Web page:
The challenge: Keeping kids in school
Susan Notes: Here's the subhead--The solution: Alternative schools that provide career skills, too. If this program is even half as good as this piece indicates, we should indeed be shouting Yahoos! of joy.
I wish the journalist had asked William what he thought of the book students were asked to read over the summer: The Secret Life of Bees.
An Oddity: The school has a uniform policy and the uniforms may be bought only at one vendor.
For the 2006-2007 school year, all students must have a minimum school wardrobe consisting of:
• 1 Dress Shirt
• 2 – 3 Short-Sleeve Polo Shirts
• 2 – 3 Long-Sleeve Shirts
• 1 Outer Wear Of Choice
All student shirts are to be navy blue or stone / beige. Pants and skirts must be black, navy, khaki, tan, or blue jeans. Shorts are not to be worn. Camouflage clothing is not permitted.
Please use the catalog to make your selections. The uniform items are only available at Awards 4 U (formerly Tallahassee Engraving and Awards), located at 1387 East Lafayette Street (850-878-7187). Your orders will be placed, paid for and picked up at Awards 4 U.
By Marci Elliott
William Armbrecht has found his place.
He's in an electrical training program at the Academy of Academics and Technology - and has the world in his hands.
"I can make good money, go anywhere I want, and always find a job," said the 18-year-old, who says he would have been a high-school dropout if it hadn't been for the academy.
"I can go into electronics - do all kinds of things, anywhere in the world, with what I'm learning here," he said, adding that he could go on to learn more to expand his skills and knowledge.
William is the kind of student whom teachers and school district administrators like to hear about: a success story.
He could have been another number in the annual statistics that Ruth Hobbs' office collects in the Leon County School District - the kind of numbers Hobbs and other officials don't like to see.
Although Leon County Schools has one of the lowest dropout rates in the state at 1.9 percent (2004-05, the most recent data available), officials would like to see it at zero - as would those at other school districts in the state and the nation.
One factor that keeps Leon County's dropout rate low is a system of dropout alternatives the district has in place, said Hobbs, executive director of intervention services.
"They're all highly recommended. All meet certain needs, and they're different from each other," she said. "Students know when they find the one that's right for them."
Hobbs cited three schools with dropout-prevention programs:
Alternative Learning Center, formerly known as the Second Chance School - for students who may have had discipline issues, gone through the juvenile justice system or been in trouble with the law.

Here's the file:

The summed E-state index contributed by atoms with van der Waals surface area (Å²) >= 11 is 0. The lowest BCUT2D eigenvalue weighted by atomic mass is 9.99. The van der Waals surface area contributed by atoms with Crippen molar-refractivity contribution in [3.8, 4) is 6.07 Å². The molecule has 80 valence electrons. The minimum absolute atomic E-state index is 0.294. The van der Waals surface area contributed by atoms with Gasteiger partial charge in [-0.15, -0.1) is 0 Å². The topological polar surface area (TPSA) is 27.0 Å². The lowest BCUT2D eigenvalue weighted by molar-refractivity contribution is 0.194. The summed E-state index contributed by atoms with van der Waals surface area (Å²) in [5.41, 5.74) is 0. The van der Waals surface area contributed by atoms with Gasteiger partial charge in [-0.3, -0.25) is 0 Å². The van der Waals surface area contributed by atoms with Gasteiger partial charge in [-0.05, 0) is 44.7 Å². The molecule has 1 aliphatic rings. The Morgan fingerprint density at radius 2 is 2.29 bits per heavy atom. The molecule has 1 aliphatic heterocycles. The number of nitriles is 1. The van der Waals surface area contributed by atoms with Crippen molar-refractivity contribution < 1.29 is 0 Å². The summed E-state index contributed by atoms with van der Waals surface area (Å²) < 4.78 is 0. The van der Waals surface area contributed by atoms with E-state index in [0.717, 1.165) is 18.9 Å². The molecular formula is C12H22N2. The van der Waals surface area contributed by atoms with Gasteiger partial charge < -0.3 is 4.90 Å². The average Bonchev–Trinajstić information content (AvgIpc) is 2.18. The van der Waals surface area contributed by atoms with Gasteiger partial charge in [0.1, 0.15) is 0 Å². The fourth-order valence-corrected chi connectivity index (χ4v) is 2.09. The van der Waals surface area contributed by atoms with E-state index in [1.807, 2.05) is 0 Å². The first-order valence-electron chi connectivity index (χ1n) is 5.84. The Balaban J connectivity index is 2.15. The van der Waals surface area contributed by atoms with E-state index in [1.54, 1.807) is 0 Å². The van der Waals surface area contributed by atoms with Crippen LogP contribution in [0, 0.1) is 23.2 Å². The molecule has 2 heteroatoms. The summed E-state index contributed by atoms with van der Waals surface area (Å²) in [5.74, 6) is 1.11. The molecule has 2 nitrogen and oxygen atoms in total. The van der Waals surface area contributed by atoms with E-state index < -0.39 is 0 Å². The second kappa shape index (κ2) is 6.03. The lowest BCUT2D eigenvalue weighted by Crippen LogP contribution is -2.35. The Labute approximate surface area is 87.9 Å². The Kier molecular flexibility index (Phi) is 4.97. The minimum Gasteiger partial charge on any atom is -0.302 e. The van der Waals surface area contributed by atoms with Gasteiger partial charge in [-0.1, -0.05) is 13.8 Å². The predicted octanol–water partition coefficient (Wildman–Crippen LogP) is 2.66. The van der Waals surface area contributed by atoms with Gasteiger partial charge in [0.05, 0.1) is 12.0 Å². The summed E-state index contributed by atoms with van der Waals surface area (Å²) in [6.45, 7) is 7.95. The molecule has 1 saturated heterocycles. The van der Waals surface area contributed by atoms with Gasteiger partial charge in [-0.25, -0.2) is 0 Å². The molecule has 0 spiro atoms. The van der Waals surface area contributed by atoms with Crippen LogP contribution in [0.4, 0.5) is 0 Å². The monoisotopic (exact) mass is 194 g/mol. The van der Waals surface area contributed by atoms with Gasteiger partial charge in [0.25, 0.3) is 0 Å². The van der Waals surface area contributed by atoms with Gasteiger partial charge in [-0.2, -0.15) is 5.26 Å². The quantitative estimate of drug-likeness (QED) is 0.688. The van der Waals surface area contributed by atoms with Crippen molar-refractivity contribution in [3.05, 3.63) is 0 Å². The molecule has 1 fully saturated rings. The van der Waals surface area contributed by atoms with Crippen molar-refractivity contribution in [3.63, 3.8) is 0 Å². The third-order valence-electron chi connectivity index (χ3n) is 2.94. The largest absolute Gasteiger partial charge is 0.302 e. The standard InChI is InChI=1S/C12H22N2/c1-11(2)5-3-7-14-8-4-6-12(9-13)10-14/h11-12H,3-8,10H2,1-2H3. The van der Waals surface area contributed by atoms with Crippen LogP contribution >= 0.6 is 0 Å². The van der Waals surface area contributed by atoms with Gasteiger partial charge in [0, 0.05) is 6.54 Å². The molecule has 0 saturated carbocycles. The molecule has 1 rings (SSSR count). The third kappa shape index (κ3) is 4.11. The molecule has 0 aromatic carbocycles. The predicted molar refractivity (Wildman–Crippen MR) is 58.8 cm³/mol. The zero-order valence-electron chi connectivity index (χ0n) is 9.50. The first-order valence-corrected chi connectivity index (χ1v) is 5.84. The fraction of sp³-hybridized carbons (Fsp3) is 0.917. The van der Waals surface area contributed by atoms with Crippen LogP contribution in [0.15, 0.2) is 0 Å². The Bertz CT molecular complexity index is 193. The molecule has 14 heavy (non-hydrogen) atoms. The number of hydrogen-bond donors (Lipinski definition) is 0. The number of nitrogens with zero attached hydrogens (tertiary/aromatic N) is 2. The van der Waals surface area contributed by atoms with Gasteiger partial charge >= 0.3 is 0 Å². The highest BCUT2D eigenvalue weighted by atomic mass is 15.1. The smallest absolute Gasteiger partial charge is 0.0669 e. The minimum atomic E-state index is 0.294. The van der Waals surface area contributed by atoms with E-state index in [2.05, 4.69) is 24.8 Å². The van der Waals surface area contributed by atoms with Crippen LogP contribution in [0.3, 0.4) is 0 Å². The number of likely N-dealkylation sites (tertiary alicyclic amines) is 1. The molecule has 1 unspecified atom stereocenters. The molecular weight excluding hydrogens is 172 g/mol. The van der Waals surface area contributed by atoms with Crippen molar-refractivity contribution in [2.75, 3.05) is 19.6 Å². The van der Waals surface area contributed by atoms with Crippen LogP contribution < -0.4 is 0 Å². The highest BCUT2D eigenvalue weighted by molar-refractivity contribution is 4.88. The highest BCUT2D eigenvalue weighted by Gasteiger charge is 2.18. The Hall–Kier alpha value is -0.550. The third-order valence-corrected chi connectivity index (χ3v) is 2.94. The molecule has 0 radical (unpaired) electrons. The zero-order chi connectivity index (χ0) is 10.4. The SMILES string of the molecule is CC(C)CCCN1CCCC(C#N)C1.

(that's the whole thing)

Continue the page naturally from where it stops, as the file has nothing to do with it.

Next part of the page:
SAIL - the School for Applied Individual Learning, for students with very high potential who can't or don't perform well in a traditional learning environment.
Academy of Academics and Technology - a fairly new concept that directs potential dropouts back on track toward a career path and gives them opportunities to attain some level of accomplishment and ties to the job market.
All three schools offer the options of a high-school diploma, a General Education Diploma or both.
William Armbrecht has chosen the path toward both - a regular diploma and a GED.
"I'm in the 11th grade now and will graduate on time next year," he said. "I failed the eighth grade, but this school helped get me back on track."
Inez Henry, principal of the Academy of Academics and Technology, said the Leon County School District is made up of small learning communities.
The academics and technology academy, for example, is behind the district's Lively Technical Center, where students can learn a variety of vocational and technical skills leading directly to jobs in the work force. It's where William goes to an electrical lab to learn hands-on skills.
"We emphasize working with students on dropout prevention," Henry said. "Our classes are very small. The kids are not successful in traditional schools for a number of reasons. Although our school is small, we still are able to offer many choices in curriculum and opportunities. When our students complete school and the training they've chosen, they are very employable in the job market."
Students quit school before graduation for as many reasons as there are dropouts, says the National Education Association, the nationwide teachers' organization.
Among the reasons are boredom with school, bad grades, lack of reading skills, family problems, substance abuse, depression, lack of motivation and dozens of others.
The NEA has just announced 12 steps it's adopted to take action on dropout prevention.
Topping the list are mandated high-school graduation or GED attainment by age 21; graduation centers for students 19-21 years old; expansion of graduation options, such as career and technical programs similar to those in Leon County; and increases in career education and work-force readiness programs.
The Leon County School Board and district officials want to get that 1.9 percent dropout rate down to zero.
"We see the dropout problem as a critical one," board chairman Fred Varn said. "We may have a low dropout rate compared to other school districts, but we'd still like to see it completely eliminated."
480 N. Appleyard Drive, Tallahassee, FL 32304
Principal Inez Henry
Phone (850) 487-7667
Alternative Learning Center
860 Blountstown Highway, Tallahassee, FL 32304
Principal Tom Dunn
Phone (850) 488-2087
SAIL (School for Applied Individual Learning)
725 N. Macomb St., Tallahassee, FL 32308
Principal Rosanne Wood
Phone (850) 488-2468
Executive Director, Intervention Services Ruth Hobbs
Leon County Schools
Phone (850) 487-7306
Contact education reporter Marci Elliott at (850) 599-2382 or email@example.com.
INDEX OF YAHOO, GOOD NEWS!